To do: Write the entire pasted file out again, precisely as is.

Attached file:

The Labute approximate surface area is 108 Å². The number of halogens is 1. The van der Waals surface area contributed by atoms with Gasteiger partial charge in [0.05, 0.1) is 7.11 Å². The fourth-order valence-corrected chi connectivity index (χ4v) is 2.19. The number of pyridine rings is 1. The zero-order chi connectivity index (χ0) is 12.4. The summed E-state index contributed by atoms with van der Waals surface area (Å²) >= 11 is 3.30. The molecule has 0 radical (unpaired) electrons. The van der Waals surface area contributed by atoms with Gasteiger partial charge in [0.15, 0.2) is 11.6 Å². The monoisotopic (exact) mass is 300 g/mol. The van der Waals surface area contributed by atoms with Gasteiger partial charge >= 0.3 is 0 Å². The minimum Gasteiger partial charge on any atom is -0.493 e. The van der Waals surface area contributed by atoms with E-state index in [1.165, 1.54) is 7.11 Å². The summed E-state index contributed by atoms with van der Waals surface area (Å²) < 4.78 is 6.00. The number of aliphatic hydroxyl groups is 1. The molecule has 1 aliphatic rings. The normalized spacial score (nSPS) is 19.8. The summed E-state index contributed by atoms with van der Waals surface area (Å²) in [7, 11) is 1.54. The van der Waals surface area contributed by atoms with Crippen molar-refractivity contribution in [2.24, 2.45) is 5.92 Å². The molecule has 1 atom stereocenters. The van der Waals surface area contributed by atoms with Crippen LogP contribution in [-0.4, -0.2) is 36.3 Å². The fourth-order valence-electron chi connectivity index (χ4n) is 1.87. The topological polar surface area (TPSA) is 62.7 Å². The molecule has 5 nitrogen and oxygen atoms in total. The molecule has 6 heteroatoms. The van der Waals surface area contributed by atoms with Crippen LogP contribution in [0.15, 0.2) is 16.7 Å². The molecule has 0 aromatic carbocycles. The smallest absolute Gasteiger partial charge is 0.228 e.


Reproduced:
The Labute approximate surface area is 108 Å². The number of halogens is 1. The van der Waals surface area contributed by atoms with Gasteiger partial charge in [0.05, 0.1) is 7.11 Å². The fourth-order valence-corrected chi connectivity index (χ4v) is 2.19. The number of pyridine rings is 1. The zero-order chi connectivity index (χ0) is 12.4. The summed E-state index contributed by atoms with van der Waals surface area (Å²) >= 11 is 3.30. The molecule has 0 radical (unpaired) electrons. The van der Waals surface area contributed by atoms with Gasteiger partial charge in [0.15, 0.2) is 11.6 Å². The monoisotopic (exact) mass is 300 g/mol. The van der Waals surface area contributed by atoms with Gasteiger partial charge >= 0.3 is 0 Å². The minimum Gasteiger partial charge on any atom is -0.493 e. The van der Waals surface area contributed by atoms with E-state index in [1.165, 1.54) is 7.11 Å². The summed E-state index contributed by atoms with van der Waals surface area (Å²) < 4.78 is 6.00. The number of aliphatic hydroxyl groups is 1. The molecule has 1 aliphatic rings. The normalized spacial score (nSPS) is 19.8. The summed E-state index contributed by atoms with van der Waals surface area (Å²) in [7, 11) is 1.54. The van der Waals surface area contributed by atoms with Crippen molar-refractivity contribution in [2.24, 2.45) is 5.92 Å². The molecule has 1 atom stereocenters. The van der Waals surface area contributed by atoms with Crippen LogP contribution in [-0.4, -0.2) is 36.3 Å². The fourth-order valence-electron chi connectivity index (χ4n) is 1.87. The topological polar surface area (TPSA) is 62.7 Å². The molecule has 5 nitrogen and oxygen atoms in total. The molecule has 6 heteroatoms. The van der Waals surface area contributed by atoms with Crippen LogP contribution in [0.15, 0.2) is 16.7 Å². The molecule has 0 aromatic carbocycles. The smallest absolute Gasteiger partial charge is 0.228 e.